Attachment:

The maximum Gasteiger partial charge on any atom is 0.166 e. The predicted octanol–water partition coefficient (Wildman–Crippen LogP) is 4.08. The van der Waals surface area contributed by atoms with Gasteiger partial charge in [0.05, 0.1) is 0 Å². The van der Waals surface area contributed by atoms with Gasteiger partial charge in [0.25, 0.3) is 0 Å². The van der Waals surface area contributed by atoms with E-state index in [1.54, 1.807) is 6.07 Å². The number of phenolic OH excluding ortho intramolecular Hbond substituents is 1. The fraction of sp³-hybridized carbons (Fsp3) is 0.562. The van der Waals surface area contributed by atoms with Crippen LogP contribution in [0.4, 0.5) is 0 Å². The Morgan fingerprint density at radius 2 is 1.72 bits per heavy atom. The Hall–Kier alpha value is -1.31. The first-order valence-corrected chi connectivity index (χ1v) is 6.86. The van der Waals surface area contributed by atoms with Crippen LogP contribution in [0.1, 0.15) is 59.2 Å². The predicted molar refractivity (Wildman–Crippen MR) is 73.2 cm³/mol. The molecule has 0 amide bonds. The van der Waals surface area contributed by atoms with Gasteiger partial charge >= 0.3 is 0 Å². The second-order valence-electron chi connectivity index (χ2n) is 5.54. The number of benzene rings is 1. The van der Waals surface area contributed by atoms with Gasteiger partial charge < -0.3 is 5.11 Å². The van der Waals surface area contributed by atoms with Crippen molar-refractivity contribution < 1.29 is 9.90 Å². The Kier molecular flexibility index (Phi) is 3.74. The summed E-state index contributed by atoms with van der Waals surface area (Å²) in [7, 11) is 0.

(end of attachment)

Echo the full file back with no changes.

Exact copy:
The maximum Gasteiger partial charge on any atom is 0.166 e. The predicted octanol–water partition coefficient (Wildman–Crippen LogP) is 4.08. The van der Waals surface area contributed by atoms with Gasteiger partial charge in [0.05, 0.1) is 0 Å². The van der Waals surface area contributed by atoms with Gasteiger partial charge in [0.25, 0.3) is 0 Å². The van der Waals surface area contributed by atoms with E-state index in [1.54, 1.807) is 6.07 Å². The number of phenolic OH excluding ortho intramolecular Hbond substituents is 1. The fraction of sp³-hybridized carbons (Fsp3) is 0.562. The van der Waals surface area contributed by atoms with Crippen LogP contribution in [0.4, 0.5) is 0 Å². The Morgan fingerprint density at radius 2 is 1.72 bits per heavy atom. The Hall–Kier alpha value is -1.31. The first-order valence-corrected chi connectivity index (χ1v) is 6.86. The van der Waals surface area contributed by atoms with Crippen LogP contribution in [0.1, 0.15) is 59.2 Å². The predicted molar refractivity (Wildman–Crippen MR) is 73.2 cm³/mol. The molecule has 0 amide bonds. The van der Waals surface area contributed by atoms with Gasteiger partial charge >= 0.3 is 0 Å². The second-order valence-electron chi connectivity index (χ2n) is 5.54. The number of benzene rings is 1. The van der Waals surface area contributed by atoms with Gasteiger partial charge < -0.3 is 5.11 Å². The van der Waals surface area contributed by atoms with Crippen molar-refractivity contribution < 1.29 is 9.90 Å². The Kier molecular flexibility index (Phi) is 3.74. The summed E-state index contributed by atoms with van der Waals surface area (Å²) in [7, 11) is 0.